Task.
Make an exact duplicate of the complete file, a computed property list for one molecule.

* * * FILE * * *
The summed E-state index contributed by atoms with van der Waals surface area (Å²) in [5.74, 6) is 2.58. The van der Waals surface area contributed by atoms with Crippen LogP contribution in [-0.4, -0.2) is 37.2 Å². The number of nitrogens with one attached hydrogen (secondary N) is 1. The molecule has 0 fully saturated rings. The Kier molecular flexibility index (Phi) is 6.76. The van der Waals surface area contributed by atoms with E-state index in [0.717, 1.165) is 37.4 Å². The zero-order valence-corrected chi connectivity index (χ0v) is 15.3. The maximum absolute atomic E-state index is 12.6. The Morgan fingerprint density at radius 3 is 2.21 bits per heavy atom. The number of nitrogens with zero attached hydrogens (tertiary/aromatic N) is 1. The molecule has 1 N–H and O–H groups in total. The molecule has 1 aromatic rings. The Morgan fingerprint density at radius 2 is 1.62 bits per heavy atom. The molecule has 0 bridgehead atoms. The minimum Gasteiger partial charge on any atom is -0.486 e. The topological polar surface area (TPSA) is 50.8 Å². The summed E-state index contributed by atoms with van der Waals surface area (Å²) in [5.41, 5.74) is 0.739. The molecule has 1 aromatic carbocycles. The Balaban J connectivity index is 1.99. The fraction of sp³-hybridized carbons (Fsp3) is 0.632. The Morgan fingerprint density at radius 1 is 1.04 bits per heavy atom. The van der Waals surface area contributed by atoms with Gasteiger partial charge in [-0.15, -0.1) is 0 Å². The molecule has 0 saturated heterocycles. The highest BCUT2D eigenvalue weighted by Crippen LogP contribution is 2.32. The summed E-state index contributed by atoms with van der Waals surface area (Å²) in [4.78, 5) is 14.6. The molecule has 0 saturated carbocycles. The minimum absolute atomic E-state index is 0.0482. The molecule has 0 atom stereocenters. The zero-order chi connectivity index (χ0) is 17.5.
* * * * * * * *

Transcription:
The summed E-state index contributed by atoms with van der Waals surface area (Å²) in [5.74, 6) is 2.58. The van der Waals surface area contributed by atoms with Crippen LogP contribution in [-0.4, -0.2) is 37.2 Å². The number of nitrogens with one attached hydrogen (secondary N) is 1. The molecule has 0 fully saturated rings. The Kier molecular flexibility index (Phi) is 6.76. The van der Waals surface area contributed by atoms with E-state index in [0.717, 1.165) is 37.4 Å². The zero-order valence-corrected chi connectivity index (χ0v) is 15.3. The maximum absolute atomic E-state index is 12.6. The Morgan fingerprint density at radius 3 is 2.21 bits per heavy atom. The number of nitrogens with zero attached hydrogens (tertiary/aromatic N) is 1. The molecule has 1 N–H and O–H groups in total. The molecule has 1 aromatic rings. The Morgan fingerprint density at radius 2 is 1.62 bits per heavy atom. The molecule has 0 bridgehead atoms. The minimum Gasteiger partial charge on any atom is -0.486 e. The topological polar surface area (TPSA) is 50.8 Å². The summed E-state index contributed by atoms with van der Waals surface area (Å²) in [5.41, 5.74) is 0.739. The molecule has 1 aromatic carbocycles. The Balaban J connectivity index is 1.99. The fraction of sp³-hybridized carbons (Fsp3) is 0.632. The Morgan fingerprint density at radius 1 is 1.04 bits per heavy atom. The van der Waals surface area contributed by atoms with Gasteiger partial charge in [-0.15, -0.1) is 0 Å². The molecule has 0 saturated heterocycles. The highest BCUT2D eigenvalue weighted by Crippen LogP contribution is 2.32. The summed E-state index contributed by atoms with van der Waals surface area (Å²) in [4.78, 5) is 14.6. The molecule has 0 saturated carbocycles. The minimum absolute atomic E-state index is 0.0482. The molecule has 0 atom stereocenters. The zero-order chi connectivity index (χ0) is 17.5.